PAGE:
US 4816026 A
A disposable diaper having an improved leg cuff. The disposable diaper is provided with an elastic member which is affixed to the diaper at its ends and unaffixed in its central portion. The elastic member is contained between seams having bond portions and hinge portions.
1. A disposable diaper comprising:
an outer covering layer;
an absorbent means for absorbing liquids, said absorbent means being encased within said covering layer;
elasticized longitudinal portions at both longitudinal sides of the diaper, said elasticized longitudinal portions having a cuff and at least three individual and uninterconnected elastic members operatively associated with said cuff in an elastically contractible condition, said elastic members having a cross sectional perimeter, two affixed portions and an unaffixed portion between said two affixed portions, said cuff having a first layer overlapping a portion of said cross sectional perimeter and said second layer overlapping another portion of said cross sectional perimeter, said two affixed portions of said elastic being affixed to said cuff and said affixed portion of said elastic being unaffixed to said cuff; and
seams affixing said first layer to said second layer, said seams being positioned adjacent to said elastic members and having bond segments and hinge segments alternately positioned along the length of said seams, said first layer being affixed to said second layer at said bond segments and said first layer being unaffixed to said second layer at said hinge segments.
2. The disposable diaper of claim 1 wherein said bond segments have a length less than about 10 cm and said hinge segments have a length less than about 5 cm.
3. The disposable diaper of claim 1 wherein said seams are positioned adjacent to said elastic members only at the unaffixed portion of said elastic members.
This invention relates to disposable diapers having elasticized leg openings and more particularly to disposable diapers having an improved leg conforming cuff. Still more particularly, this invention relates to an improved leg cuff iin which elastic members having an unadhered center portion are contained between seams having bond portions and hinge portions.
Disposable diapers are well known articles of manufacture which are worn by infants and incontinent persons. Disposable diapers are worn about the lower torso and are intended to absorb and contain urine and feces thereby preventing the urine and feces from soiling, wetting, or otherwise contaminating the articles (e.g., clothing, bedding, etc.) which come into contact with the diaper wearer.
In general, disposable diapers all have the same basic structure which comprises an absorbent core encased between a liquid permeable user contacting topsheet and a liquid impermeable backsheet. The prior art, or course, teaches numerous variations of and elements in addition to the basic topsheet, backsheet, and absorbent core arrangement. For example, an improvement in the performance of disposable diapers has been achieved by the addition of an elastic means along that portion of the disposable diaper which contacts the wearer's thigh thereby providing elasticized leg openings when the diaper is worn.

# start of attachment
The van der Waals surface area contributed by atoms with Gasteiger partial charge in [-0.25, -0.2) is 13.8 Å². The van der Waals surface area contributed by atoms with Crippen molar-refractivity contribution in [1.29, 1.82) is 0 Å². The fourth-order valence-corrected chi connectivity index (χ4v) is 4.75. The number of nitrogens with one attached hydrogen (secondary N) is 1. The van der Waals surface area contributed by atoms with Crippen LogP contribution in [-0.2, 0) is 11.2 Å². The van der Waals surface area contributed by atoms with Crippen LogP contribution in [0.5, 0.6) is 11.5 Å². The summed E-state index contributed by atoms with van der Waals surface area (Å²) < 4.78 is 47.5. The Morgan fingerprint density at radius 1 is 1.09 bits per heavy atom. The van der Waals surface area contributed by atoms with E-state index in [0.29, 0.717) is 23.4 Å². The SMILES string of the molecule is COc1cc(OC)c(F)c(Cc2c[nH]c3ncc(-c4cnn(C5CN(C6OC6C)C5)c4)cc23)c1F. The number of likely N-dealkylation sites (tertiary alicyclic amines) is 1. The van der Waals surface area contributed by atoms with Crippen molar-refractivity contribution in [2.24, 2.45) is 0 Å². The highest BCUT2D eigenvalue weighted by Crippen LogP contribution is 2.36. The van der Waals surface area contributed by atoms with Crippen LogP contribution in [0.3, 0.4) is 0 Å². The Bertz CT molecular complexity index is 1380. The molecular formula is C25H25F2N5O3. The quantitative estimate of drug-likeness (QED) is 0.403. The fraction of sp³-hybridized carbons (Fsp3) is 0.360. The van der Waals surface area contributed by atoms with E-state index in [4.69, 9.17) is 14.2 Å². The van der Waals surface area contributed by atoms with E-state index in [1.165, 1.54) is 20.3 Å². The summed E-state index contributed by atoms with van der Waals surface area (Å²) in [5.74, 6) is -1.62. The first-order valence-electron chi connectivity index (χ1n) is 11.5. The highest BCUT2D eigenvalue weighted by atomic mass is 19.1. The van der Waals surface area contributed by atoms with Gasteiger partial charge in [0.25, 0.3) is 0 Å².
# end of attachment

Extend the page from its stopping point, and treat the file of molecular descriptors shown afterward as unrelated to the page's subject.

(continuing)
Typically the elastics used in the cuffs of disposable diapers are adhered to the diaper along their entire length. Thus, the elastics must develop enough contractive force to contract the topsheet, the backsheet, and the adhesive. These contractive forces are often high enough to cause irritation and red marking around the wearer's leg.
U.S. Pat. No. 3,417,751 which issued to I. L. Murdock on Dec. 24, 1968, is directed to a baby pant in which a pad overlays the elastic member to reduce discomfort and to provide a seal about the infant's legs. U.S. Pat. No. 4,081,301 which issued to K. B. Buell on Mar. 28, 1978, is directed to a method and apparatus for attaching elastic strands to a diaper in which one embodiment attaches the ends of the elastic to the diaper while leaving the center portion unadhered.
The disposable diapers of the prior art lack the aspects of the present invention whereby an improved leg cuff is provided in which the contractive force needed to gather the cuff about the wearer's leg is reduced. The reduction in the contractive force needed to gather the cuff is obtained by leaving the center portion of the elastic member unadhered to the diaper while containing the unadhered center portion between seams which have hinge portions.
It is, therefore, an object of the present invention to provide an improved leg cuff for disposable diapers.
A further object of the present invention is to provide an improved leg cuff which is gathered about the wearer's leg with reduced contractive force.
An additional object of the present invention is to provide an improved leg cuff in which the elastic members are affixed only at their ends and are contained between seams having hinge portions.
These and other objects of the invention will be more readily apparent when considered in reference to the following description and when taken in connection with the accompanying drawings.